Henri Édouard Prosper Breuil (28 February 1877 – 14 August 1961), often referred to as Abbé Breuil, was a French Catholic priest and member of the Society of Jesus, archaeologist, anthropologist, ethnologist and geologist. He is noted for his studies of cave art in the Somme and Dordogne valleys as well as in Spain, Portugal, Italy, Ireland, China with Teilhard de Chardin, Ethiopia, British Somaliland, and especially Southern Africa.
Breuil was born at Mortain, Manche, France, and was the son of Albert Breuil, magistrate, and Lucie Morio De L'Isle.
He received his education at the Seminary of St. Sulpice and the Sorbonne and was ordained in 1900 but was given permission to pursue his research interests. He was a man of deep religious faith and learning. In 1904 Breuil had recognised that a pair of 13,000-year-old carvings of reindeer at the British Museum were in fact one composition. He assumed a post as lecturer at the University of Fribourg in 1905, and in 1910 became professor of prehistoric ethnology in Paris and at the Collège de France from 1925.
Breuil was a competent draughtsman, faithfully reproducing the cave paintings he encountered. In 1924 he was awarded the Daniel Giraud Elliot Medal from the National Academy of Sciences. He published many books and monographs, introducing the caves of Lascaux and Altamira to the general public and becoming a member of the Institut de France in 1938.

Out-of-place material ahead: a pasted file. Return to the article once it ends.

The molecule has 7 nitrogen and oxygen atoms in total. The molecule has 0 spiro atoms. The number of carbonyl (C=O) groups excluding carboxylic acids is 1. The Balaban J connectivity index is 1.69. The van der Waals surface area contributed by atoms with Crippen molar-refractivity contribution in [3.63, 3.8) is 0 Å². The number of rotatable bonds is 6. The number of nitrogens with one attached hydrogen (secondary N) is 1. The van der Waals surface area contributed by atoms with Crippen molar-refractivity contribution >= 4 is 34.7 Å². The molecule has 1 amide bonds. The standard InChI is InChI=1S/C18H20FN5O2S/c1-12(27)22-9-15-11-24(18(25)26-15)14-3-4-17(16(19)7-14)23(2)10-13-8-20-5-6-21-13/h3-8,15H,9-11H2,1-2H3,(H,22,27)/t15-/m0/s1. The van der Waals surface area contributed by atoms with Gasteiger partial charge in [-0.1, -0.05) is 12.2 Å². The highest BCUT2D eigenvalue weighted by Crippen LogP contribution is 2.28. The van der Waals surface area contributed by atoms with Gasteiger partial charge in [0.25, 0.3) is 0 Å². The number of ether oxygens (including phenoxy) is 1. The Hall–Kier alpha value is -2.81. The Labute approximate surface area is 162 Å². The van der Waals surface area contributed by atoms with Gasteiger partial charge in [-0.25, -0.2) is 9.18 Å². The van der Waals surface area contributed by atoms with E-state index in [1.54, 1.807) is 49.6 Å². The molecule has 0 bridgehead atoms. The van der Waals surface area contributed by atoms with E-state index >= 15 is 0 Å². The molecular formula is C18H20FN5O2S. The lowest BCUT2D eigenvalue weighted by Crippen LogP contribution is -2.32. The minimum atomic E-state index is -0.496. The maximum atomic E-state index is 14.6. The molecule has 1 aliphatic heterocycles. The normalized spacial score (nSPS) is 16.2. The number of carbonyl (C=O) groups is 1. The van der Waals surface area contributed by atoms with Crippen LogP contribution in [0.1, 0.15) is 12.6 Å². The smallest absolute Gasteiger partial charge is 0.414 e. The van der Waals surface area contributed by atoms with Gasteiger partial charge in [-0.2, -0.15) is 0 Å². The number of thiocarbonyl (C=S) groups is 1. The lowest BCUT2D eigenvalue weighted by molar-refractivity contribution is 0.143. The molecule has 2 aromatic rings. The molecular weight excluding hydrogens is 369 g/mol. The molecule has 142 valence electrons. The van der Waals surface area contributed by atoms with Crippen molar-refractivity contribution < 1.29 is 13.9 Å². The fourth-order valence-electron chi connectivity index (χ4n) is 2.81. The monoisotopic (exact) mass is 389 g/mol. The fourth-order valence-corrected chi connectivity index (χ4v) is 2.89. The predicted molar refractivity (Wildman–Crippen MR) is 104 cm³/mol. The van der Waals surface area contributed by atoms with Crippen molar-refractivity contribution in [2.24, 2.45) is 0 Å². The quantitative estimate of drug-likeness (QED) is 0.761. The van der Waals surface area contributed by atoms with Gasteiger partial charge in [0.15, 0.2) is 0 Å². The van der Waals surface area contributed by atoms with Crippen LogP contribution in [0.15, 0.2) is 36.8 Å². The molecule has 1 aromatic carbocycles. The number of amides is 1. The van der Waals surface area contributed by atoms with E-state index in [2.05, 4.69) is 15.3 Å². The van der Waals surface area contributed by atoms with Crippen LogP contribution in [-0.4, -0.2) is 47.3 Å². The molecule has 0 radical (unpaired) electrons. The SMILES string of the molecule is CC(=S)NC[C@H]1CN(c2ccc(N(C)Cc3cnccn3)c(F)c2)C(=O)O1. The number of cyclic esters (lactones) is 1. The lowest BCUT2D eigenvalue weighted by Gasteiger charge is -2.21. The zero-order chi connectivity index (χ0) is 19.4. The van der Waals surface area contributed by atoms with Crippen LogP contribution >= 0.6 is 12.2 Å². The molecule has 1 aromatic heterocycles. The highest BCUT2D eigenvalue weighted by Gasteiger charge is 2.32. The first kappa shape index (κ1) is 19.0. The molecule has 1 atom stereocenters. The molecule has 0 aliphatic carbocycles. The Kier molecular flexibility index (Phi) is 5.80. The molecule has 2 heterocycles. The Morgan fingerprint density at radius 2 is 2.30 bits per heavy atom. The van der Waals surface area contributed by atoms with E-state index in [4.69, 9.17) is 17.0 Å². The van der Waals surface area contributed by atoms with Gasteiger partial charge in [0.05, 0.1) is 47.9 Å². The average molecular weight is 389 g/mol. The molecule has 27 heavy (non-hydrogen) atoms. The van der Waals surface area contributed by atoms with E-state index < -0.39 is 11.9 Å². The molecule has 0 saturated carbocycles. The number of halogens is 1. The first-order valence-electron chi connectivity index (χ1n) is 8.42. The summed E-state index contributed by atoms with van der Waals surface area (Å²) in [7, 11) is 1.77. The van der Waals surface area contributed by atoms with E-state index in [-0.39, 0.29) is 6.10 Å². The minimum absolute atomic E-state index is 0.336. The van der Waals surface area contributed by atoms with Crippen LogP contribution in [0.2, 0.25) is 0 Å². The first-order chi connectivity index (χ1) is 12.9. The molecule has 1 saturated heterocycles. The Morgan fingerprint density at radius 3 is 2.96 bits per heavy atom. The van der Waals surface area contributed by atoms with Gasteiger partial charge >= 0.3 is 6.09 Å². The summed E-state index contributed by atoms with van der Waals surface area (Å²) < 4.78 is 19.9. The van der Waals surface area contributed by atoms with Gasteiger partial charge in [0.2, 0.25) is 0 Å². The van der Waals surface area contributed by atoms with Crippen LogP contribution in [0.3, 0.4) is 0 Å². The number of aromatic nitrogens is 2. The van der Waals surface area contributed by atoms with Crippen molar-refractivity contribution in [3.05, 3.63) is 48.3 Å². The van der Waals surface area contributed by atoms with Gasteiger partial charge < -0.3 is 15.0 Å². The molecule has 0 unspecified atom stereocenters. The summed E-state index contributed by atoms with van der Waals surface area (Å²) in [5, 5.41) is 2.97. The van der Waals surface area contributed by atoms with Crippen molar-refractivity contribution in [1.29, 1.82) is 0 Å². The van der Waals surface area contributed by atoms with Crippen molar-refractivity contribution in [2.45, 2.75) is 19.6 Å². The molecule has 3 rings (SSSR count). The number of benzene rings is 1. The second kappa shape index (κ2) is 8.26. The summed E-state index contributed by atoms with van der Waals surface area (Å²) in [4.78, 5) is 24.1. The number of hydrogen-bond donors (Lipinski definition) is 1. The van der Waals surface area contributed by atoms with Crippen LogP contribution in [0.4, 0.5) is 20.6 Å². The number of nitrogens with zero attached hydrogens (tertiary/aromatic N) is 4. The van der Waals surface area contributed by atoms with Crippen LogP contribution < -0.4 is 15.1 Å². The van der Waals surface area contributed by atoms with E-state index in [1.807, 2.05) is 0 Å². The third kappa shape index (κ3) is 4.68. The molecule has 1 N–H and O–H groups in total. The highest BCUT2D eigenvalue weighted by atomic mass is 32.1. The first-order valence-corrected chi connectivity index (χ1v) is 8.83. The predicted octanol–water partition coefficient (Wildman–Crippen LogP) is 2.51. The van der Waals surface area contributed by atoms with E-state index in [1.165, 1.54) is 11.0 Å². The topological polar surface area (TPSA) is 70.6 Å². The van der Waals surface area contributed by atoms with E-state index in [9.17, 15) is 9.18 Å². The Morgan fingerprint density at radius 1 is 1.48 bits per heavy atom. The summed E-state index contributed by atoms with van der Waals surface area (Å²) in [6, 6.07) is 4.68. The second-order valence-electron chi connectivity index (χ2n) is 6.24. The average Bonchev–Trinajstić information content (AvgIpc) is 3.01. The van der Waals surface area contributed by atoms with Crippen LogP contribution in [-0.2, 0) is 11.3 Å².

Breuil visited the Peking Man excavations at Zhoukoudian, China in 1931 and confirmed the presence of stone tools at the site.
In 1929, when already a recognised authority on North African and European Stone Age art, he attended a congress on prehistory in South Africa. At the invitation of prime minister Jan Smuts he returned there in 1942 and took up a chair at Witwatersrand University from 1944 to 1951. During his South African stay he studied rock art in Lesotho, the eastern Free State and in the Natal Drakensberg. He undertook three expeditions to South West Africa and Rhodesia between 1947 and 1950. He described this period as "the most thrilling years of my research life". In 1953 he announced his discovery of a painting about 6 000 years old, subsequently dubbed The White Lady, under a rock overhang in the Brandberg Mountain.
Breuil returned to France in 1952 and produced a series of publications sponsored by the South African Government. Breuil's books contain valuable photographs and sketches of the art works at the sites he visited but are marred by official South African racism. Breuil developed elaborate scenarios to attribute "white" authorship to the paintings he studied. For example, he had a theory that the beautiful painting known as "The White Lady of the Brandberg" had been painted by Egyptians (or some other Mediterranean people), who had improbably made their way thousands of miles southwest into the wilds of Namibia, rather than accepting the logical and fairly obvious fact that the paintings were the product of (and clearly represent the lifestyle of) the Bushmen and other native peoples of Namibia and South Africa.
His contributions to European and African archaeology were considerable and recognised by the award of honorary doctorates from no fewer than six universities.
He died at L'Isle-Adam, Val-d'Oise, France.